Oxford English Dictionary defines ‘gift’ as “a natural ability or talent.”

So, what? I have a talent for inflicting pain upon myself? I’m not convinced that even Britain’s Got Talent would consider THAT a talent!

Ok, so maybe we can agree that on the surface of it ‘gift’ was an unfortunate word choice.

“Every currentgift is a curse”

“But no gift is ONLY a curse”

In fairness, here she does have a point. My illness has taught me a lot about myself. I’m a different person to the one I was pre-illness. I’ve had to reassess, to identify what’s important in life and change everything to find a way to live. While I’d obviously rather I hadn’t had to go through this, I do now understand myself more. I see the world in a slightly different way.

The part that I very much take issue with in terms of Cyra’s currentgift, is the implication that her ‘gift’ is connected to her mental state or personality. I think this is very dangerous territory. When I first became ill a doctor implied that my pain and other symptoms were “all in my head”. Needless to say, most other health professionals were aghast at this statement and thankfully, on the whole, I’ve received excellent care. But this attitude is not uncommon towards chronic illnesses and it’s very damaging to sufferers and their families. To have this concept reinforced by way of a novel, to almost give the ‘okay’ to this kind of attitude is not acceptable to me.

I wish I could articulate my points more clearly. This post has been hard for me to write – it’s an emotional issue. I don’t like being negative, I strive to see the good. Writing a book with a central character who suffers from chronic pain is good, it’s just that I didn’t appreciate the way it was done.

Akos can use his currentgift to alleviate Cyra’s pain. Reliance on other people is something I’ve struggled to come to terms with over the past decade. I feel that this is an issue that could have been explored further, with more impact.

However, the idea of this relief by Akos is also something that bothered me. Although I know from an interview I saw online with Roth that she was conscious of avoiding a ‘magical cure’, that’s kind of how this felt to me.

Cyra’s later method of dealing with her pain also irritated me.

View Spoiler »

ARGH. I apologise that this is more of a rant than anything, but I couldn’t talk about this book without attempting to convey my feelings and issues with it.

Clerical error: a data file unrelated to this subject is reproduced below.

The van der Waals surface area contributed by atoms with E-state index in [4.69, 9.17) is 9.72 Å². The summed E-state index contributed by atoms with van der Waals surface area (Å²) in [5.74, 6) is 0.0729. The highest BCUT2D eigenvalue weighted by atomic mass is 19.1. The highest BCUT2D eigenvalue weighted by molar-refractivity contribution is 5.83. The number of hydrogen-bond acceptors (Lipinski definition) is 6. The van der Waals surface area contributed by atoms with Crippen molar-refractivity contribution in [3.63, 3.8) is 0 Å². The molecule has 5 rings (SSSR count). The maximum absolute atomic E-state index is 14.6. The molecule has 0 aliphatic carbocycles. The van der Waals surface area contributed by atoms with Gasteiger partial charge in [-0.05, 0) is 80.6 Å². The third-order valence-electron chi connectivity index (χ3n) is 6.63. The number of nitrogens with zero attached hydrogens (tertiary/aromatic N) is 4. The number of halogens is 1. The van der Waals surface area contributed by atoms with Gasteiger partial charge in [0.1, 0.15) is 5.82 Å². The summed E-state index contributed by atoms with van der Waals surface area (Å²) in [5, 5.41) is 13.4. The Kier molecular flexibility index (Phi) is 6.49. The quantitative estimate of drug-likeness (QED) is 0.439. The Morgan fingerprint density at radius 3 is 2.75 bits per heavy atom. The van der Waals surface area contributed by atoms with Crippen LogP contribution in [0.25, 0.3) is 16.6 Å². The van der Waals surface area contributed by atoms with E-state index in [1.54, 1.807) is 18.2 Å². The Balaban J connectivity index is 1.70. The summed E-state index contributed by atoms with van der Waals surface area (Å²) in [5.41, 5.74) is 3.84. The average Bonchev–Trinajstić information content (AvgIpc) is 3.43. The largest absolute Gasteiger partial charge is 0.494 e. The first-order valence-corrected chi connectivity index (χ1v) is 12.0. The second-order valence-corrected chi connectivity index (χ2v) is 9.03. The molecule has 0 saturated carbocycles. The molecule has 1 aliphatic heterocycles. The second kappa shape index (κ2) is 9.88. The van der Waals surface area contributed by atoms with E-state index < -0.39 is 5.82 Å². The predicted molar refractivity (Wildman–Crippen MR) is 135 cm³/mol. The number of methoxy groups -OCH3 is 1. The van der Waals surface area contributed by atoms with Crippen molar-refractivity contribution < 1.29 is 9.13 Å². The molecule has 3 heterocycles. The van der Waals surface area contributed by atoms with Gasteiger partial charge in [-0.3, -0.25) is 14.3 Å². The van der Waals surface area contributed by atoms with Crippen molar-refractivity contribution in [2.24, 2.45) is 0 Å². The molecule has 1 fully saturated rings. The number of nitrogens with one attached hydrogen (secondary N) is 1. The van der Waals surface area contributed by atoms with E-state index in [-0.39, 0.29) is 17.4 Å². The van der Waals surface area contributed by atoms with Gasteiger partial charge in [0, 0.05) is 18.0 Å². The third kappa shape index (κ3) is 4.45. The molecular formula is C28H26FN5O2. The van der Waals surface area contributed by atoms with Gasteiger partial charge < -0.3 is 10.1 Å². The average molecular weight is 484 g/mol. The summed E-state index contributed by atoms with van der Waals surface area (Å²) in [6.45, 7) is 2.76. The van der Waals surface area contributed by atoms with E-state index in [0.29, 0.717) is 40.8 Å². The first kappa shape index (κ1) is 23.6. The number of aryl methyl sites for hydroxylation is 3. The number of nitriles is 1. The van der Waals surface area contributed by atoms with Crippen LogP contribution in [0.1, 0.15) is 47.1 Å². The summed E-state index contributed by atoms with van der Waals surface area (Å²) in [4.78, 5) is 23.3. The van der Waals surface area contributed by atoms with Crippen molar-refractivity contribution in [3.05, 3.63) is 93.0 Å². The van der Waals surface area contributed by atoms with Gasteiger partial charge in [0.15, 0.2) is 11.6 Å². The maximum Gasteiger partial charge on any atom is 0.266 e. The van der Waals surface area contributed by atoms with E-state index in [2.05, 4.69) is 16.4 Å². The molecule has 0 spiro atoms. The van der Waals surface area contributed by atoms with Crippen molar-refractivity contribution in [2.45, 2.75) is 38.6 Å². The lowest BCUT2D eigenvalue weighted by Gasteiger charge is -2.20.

I know that others have different issues with the book, so I recommend that you check out a few more reviews as I’m not the right person to address these issues.

If you made it this far, thank you for sticking with me. I’ve tried, however poorly, to explain my feelings on the handling of chronic pain in this book. It’s important to note though that these are just MY feelings.

Have you read this book?

How do YOU feel about the handling of chronic pain in this novel?

Am I just being oversensitive?

Review: Kindred, A Graphic Novel Adaptation

January 31, 2017 in Book Reviews, Graphic Novel, Historical Fiction, Sci-Fi

I received this book for free from Publisher in exchange for an honest review. This does not affect my opinion of the book or the content of my review.

Review: Kindred, A Graphic Novel AdaptationKindred by Octavia E Butler, John Jennings, Damian Duffy
Published by Abrams on 10th January 2017
Genres: Graphic Novel, Sci-Fi, Historical Fiction
Format: Hardback
Source: Publisher
Goodreads
four-stars

More than 35 years after its release, Kindred continues to draw in new readers with its deep exploration of the violence and loss of humanity caused by slavery in the United States, and its complex and lasting impact on the present day. Adapted by celebrated academics and comics artists Damian Duffy and John Jennings, this graphic novel powerfully renders Butler’s mysterious and moving story, which spans racial and gender divides in the antebellum South through the 20th century.

Butler’s most celebrated, critically acclaimed work tells the story of Dana, a young black woman who is suddenly and inexplicably transported from her home in 1970s California to the pre–Civil War South. As she time-travels between worlds, one in which she is a free woman and one where she is part of her own complicated familial history on a southern plantation, she becomes frighteningly entangled in the lives of Rufus, a conflicted white slaveholder and one of Dana’s own ancestors, and the many people who are enslaved by him.

Held up as an essential work in feminist, science-fiction, and fantasy genres, and a cornerstone of the Afrofuturism movement, there are over 500,000 copies of Kindred in print. The intersectionality of race, history, and the treatment of women addressed within the original work remain critical topics in contemporary dialogue, both in the classroom and in the public sphere.